The Philippine government plans to bar citizens from going to Hong Kong to work as maids in reaction to a Hong Kong government imposed wage cut. But a group representing Philippine migrant workers says the measure will only harm migrants.
Philippine President Gloria Macapagal Arroyo announced on Wednesday she would temporarily bar citizens from going to work in Hong Kong as household labor. Ms. Arroyo was responding to a Hong Kong government plan to impose a wage cut of $51 on foreign maids, reducing their monthly salary to $419.
Eman Villanueva is the secretary general of the United Filipinos in Hong Kong. He says Philippine migrants do not welcome Ms. Arroyo's decision. "First we are against banning the deployment of domestic helpers here in Hong Kong precisely because it is practically denying the livelihood for Filipinos seeking employment outside the country," he says. "The problem is the government is not doing its work by offering jobs at home."
He adds that if the Philippine government goes through with the ban, Hong Kong households are likely to hire workers from other countries such as Indonesia. Mr. Villanueva thinks the Hong Kong government is unlikely to repeal the wage cut, which goes into effect on April first.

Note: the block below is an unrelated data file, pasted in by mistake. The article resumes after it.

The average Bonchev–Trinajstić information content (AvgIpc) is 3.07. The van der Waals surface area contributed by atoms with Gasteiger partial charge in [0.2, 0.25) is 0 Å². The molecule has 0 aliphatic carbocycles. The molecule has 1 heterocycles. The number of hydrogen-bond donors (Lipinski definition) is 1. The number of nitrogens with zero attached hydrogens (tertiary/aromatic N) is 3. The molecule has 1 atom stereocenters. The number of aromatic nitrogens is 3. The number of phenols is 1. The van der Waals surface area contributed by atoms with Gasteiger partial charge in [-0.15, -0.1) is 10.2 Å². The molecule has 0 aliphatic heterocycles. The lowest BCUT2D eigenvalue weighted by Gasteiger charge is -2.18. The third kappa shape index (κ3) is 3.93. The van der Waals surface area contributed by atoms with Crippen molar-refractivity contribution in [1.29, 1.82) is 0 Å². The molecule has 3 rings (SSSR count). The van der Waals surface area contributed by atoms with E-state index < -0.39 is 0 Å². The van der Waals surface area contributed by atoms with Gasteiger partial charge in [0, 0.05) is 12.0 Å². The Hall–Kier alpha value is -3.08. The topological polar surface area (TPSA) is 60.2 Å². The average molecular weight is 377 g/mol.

In past weeks, migrant workers in Hong Kong have led street protests against the 11-percent pay cut. Mr. Villanueva argues that the government move is unfair, since it is much bigger than the five percent cut imposed in 1999 and the pay cut Hong Kong civil servants have seen.
Hong Kong lawmakers who support the cut argue that migrants must join the city's other workers, who suffer from wage deflation and a long economic slump.
Many Hong Kong residents, however, oppose the maids' pay cut, saying it discriminates against the poor. They also oppose the government's plan to charge employers a tax when they hire foreign maids.
Ms. Arroyo urged her government to forge a coalition with other countries to protest unfair levies or wage cuts on migrant workers.